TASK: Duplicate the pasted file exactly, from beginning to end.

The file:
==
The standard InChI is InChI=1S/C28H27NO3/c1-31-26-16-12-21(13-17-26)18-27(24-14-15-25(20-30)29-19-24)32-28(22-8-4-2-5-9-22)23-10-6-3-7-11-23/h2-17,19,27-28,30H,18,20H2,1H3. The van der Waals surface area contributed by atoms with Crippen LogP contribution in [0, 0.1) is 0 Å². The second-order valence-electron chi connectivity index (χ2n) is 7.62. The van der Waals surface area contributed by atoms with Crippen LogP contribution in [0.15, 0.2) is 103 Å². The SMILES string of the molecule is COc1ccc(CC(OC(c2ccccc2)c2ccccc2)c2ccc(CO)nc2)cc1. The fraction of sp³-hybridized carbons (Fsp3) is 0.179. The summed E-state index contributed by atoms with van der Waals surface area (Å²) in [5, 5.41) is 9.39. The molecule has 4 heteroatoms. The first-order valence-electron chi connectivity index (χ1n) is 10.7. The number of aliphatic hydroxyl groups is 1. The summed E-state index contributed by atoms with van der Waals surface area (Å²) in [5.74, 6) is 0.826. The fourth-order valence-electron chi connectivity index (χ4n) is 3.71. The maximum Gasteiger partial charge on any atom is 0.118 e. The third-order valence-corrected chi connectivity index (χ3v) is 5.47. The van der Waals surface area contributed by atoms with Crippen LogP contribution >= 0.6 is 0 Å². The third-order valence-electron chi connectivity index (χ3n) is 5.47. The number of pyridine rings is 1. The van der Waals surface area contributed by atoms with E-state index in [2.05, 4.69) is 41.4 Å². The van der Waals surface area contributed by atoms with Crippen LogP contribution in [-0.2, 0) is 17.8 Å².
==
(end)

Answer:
The standard InChI is InChI=1S/C28H27NO3/c1-31-26-16-12-21(13-17-26)18-27(24-14-15-25(20-30)29-19-24)32-28(22-8-4-2-5-9-22)23-10-6-3-7-11-23/h2-17,19,27-28,30H,18,20H2,1H3. The van der Waals surface area contributed by atoms with Crippen LogP contribution in [0, 0.1) is 0 Å². The second-order valence-electron chi connectivity index (χ2n) is 7.62. The van der Waals surface area contributed by atoms with Crippen LogP contribution in [0.15, 0.2) is 103 Å². The SMILES string of the molecule is COc1ccc(CC(OC(c2ccccc2)c2ccccc2)c2ccc(CO)nc2)cc1. The fraction of sp³-hybridized carbons (Fsp3) is 0.179. The summed E-state index contributed by atoms with van der Waals surface area (Å²) in [5, 5.41) is 9.39. The molecule has 4 heteroatoms. The first-order valence-electron chi connectivity index (χ1n) is 10.7. The number of aliphatic hydroxyl groups is 1. The summed E-state index contributed by atoms with van der Waals surface area (Å²) in [5.74, 6) is 0.826. The fourth-order valence-electron chi connectivity index (χ4n) is 3.71. The maximum Gasteiger partial charge on any atom is 0.118 e. The third-order valence-corrected chi connectivity index (χ3v) is 5.47. The van der Waals surface area contributed by atoms with Crippen LogP contribution >= 0.6 is 0 Å². The third-order valence-electron chi connectivity index (χ3n) is 5.47. The number of pyridine rings is 1. The van der Waals surface area contributed by atoms with E-state index in [2.05, 4.69) is 41.4 Å². The van der Waals surface area contributed by atoms with Crippen LogP contribution in [-0.2, 0) is 17.8 Å².